Randi Solhjell is a research student in the Government Department at LSE. Here, she outlines the challenges ahead for the leaders of Central Africa’s largest country as the presidential elections approach.
On 28 November, the Congolese people are expected to vote in the general election. The only previous democratic election in 2006 was made possible largely by the political, logistical, financial and military support of the United Nations and the European Union.
However, this time it is headed by the Kinshasa government itself. Many sceptics are wondering if the DRC will follow through with its anticipated election as polling stations, transportation and qualified personnel are lacking in many places.
As one report stated, “the Congolese authorities face a dilemma: respect the constitutional deadline and organise botched elections, or ignore that deadline and slide into a situation of unconstitutional power.”
Both options are, of course, seriously threatening the government’s legitimacy. The DRC’s National Independent Electoral Commission (CENI) seems, however, fully dedicated to this date and will only allow a few days’ delay if necessary.
Another cause of concern raised by several observers is the issue of pre and post-election violence.
In 2007, there were major clashes in the capital between the soldiers loyal to the beaten presidential candidate Jean-Pierre Bemba and the national security forces when the former refused to join the latter after the election results were released.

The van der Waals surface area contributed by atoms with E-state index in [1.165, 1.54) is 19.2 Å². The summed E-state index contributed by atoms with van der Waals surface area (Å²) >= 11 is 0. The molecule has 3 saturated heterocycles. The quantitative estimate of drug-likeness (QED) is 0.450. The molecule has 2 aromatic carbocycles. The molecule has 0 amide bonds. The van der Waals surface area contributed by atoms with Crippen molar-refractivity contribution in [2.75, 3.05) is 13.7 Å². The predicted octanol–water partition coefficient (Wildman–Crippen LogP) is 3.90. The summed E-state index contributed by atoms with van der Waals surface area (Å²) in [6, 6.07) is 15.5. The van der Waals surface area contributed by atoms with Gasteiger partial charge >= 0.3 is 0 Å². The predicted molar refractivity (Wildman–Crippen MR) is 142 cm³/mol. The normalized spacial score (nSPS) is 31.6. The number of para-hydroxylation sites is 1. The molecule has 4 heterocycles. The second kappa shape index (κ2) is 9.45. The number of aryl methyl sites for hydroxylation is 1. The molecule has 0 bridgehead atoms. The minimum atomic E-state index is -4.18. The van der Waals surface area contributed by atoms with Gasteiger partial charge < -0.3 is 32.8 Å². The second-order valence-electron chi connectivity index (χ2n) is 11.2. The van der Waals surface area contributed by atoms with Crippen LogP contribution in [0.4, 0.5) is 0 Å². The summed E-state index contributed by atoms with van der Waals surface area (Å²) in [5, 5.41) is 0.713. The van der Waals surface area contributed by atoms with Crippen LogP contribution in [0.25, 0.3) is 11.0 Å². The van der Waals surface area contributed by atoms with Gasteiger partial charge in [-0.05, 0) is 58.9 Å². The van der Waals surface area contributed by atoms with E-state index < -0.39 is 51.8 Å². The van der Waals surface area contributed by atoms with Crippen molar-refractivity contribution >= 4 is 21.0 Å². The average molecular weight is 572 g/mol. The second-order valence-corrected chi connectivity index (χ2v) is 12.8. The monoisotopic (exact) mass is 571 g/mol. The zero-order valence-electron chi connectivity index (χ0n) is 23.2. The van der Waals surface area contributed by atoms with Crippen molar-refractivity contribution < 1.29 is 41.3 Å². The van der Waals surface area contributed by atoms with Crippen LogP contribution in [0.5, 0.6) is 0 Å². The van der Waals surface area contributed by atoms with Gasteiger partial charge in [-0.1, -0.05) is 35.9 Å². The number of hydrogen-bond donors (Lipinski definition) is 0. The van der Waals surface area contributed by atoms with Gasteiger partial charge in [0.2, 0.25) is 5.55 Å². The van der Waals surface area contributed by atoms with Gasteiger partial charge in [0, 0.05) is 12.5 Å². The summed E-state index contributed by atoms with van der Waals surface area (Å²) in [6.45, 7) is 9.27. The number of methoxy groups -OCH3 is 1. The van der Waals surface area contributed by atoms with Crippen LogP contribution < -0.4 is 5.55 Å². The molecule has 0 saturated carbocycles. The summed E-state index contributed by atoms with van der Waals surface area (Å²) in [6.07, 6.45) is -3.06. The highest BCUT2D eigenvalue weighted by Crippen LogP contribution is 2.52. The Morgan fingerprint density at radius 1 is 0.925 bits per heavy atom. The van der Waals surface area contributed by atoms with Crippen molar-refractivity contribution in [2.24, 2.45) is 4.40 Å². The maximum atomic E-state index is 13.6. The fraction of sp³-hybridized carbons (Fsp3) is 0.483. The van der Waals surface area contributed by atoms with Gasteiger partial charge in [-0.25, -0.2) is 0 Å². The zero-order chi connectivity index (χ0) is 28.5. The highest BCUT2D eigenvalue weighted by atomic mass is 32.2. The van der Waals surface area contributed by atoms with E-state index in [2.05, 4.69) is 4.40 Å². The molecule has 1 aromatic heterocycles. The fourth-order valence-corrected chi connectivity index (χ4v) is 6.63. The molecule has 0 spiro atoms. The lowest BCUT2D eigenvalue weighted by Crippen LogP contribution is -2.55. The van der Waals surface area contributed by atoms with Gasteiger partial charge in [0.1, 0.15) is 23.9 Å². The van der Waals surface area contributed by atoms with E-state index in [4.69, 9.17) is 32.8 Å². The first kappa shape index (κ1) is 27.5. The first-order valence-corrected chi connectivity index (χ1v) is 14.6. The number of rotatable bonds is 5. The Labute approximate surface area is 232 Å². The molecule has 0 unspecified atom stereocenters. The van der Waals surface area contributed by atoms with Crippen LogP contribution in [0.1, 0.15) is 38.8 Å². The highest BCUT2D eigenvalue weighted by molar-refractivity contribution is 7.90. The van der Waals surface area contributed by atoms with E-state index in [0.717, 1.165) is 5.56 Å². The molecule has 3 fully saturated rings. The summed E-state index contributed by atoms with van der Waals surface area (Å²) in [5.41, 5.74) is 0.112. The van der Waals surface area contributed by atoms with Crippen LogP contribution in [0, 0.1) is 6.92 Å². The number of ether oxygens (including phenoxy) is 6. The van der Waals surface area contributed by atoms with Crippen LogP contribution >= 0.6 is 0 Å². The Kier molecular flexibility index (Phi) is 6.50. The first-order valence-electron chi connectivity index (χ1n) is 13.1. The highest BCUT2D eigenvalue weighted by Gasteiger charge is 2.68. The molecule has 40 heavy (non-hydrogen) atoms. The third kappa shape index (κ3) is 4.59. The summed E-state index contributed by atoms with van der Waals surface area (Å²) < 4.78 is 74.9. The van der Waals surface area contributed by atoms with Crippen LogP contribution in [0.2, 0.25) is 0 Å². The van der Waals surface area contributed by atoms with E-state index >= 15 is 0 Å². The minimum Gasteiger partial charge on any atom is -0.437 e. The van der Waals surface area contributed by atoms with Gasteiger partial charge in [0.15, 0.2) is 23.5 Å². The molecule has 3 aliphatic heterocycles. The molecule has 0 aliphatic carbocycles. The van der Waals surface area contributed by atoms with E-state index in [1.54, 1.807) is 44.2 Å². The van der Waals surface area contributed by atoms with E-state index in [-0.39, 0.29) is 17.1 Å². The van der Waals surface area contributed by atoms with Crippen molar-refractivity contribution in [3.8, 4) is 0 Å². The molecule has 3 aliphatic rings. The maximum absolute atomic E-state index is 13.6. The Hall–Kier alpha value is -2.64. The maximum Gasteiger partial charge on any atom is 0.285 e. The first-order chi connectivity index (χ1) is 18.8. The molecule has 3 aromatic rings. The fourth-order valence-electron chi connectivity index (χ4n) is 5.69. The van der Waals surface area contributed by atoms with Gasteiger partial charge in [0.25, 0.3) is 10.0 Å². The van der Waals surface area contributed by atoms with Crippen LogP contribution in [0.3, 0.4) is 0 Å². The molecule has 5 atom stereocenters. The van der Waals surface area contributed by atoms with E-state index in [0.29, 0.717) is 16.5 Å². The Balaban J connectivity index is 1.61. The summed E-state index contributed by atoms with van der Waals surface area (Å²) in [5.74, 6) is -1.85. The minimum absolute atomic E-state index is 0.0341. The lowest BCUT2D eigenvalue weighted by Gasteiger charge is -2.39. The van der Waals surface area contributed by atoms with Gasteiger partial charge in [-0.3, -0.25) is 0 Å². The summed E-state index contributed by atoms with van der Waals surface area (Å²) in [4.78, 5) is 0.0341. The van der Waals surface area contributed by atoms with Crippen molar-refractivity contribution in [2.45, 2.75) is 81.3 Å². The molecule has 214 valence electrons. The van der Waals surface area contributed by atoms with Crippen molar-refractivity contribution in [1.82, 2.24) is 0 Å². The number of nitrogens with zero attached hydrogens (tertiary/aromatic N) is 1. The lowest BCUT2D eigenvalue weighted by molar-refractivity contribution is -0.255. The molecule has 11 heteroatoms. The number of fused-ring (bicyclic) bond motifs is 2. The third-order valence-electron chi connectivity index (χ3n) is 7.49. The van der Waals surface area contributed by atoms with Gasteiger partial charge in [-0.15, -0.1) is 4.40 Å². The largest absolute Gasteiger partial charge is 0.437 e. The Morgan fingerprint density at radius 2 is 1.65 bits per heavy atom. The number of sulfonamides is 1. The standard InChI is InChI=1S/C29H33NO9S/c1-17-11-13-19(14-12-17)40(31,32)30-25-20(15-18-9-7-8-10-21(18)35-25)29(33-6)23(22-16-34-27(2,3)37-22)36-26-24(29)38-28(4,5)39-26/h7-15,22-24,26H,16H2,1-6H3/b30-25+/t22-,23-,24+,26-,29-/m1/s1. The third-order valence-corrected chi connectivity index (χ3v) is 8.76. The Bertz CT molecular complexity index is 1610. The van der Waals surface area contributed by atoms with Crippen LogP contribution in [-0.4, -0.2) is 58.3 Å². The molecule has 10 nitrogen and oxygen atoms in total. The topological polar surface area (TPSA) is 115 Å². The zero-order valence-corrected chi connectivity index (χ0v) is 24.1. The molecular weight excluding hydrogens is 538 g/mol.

In any event, the efforts of the Congolese police and army to prevent or control disturbances are questioned largely because their function has been to preserve the undemocratic interests of individuals and political parties.
Moreover, the country has currently over 30 political parties and as many as eleven presidential candidates are standing for election.
There is a limited amount of information in the public domain about all these parties and presidential candidates, particularly as there is hardly any independent media in the country apart from UN-supported Radio Okapi.
Some of the presidential candidates have also been criticised for being poor leaders as they have already been accused of gross human rights violations. For example, the previous governor of the Katanga province, Kyungu wa Kumwanza is alleged to have used youth militia between 1993-95.
It is expected that the current president Joseph Kabila will have huge support, partly because he is well known in all the provinces. However, his popularity is shrinking as he has been unable to bring significant change to the nation.
In the east, for instance, President Kabila’s support has shrunk sharply due to the joint military offensive with Rwandan president Paul Kagame as well as a failure to bring peace in the North and South Kivu Provinces.
Furthermore, his position may be challenged by established veterans such as Etienne Tshisekedi who was one of the first to publicly oppose Mobutu Sese Seko’s longstanding dictatorship in the late 1980s and early 1990s.
Finally, the sheer number of candidates makes it less likely that any of them will gain enough votes to claim victory.
Whatever the outcome of the election, it is fair to say that the new government will face enormous challenges in state and peace-building efforts.
 The International Crisis Group (2011:i). “Congo: The Electoral Dilemma.” Africa Report N°175, 5 May 2011. Available at http://www.crisisgroup.org/en/regions/africa/central-africa/dr-congo/175-congo-the-electoral-dilemma.aspx
 See also Olivier Bucyanas blog post “The Challenge of Holding Democratic Elections in Africa” posted 7. November 2011 below.
 Highlights by Jason Stearn (2010) from leaked UN report at http://www.csmonitor.com/World/Africa/Africa-Monitor/2010/0827/Highlights-from-leaked-UN-draft-report-on-Congo-atrocities-1993-1996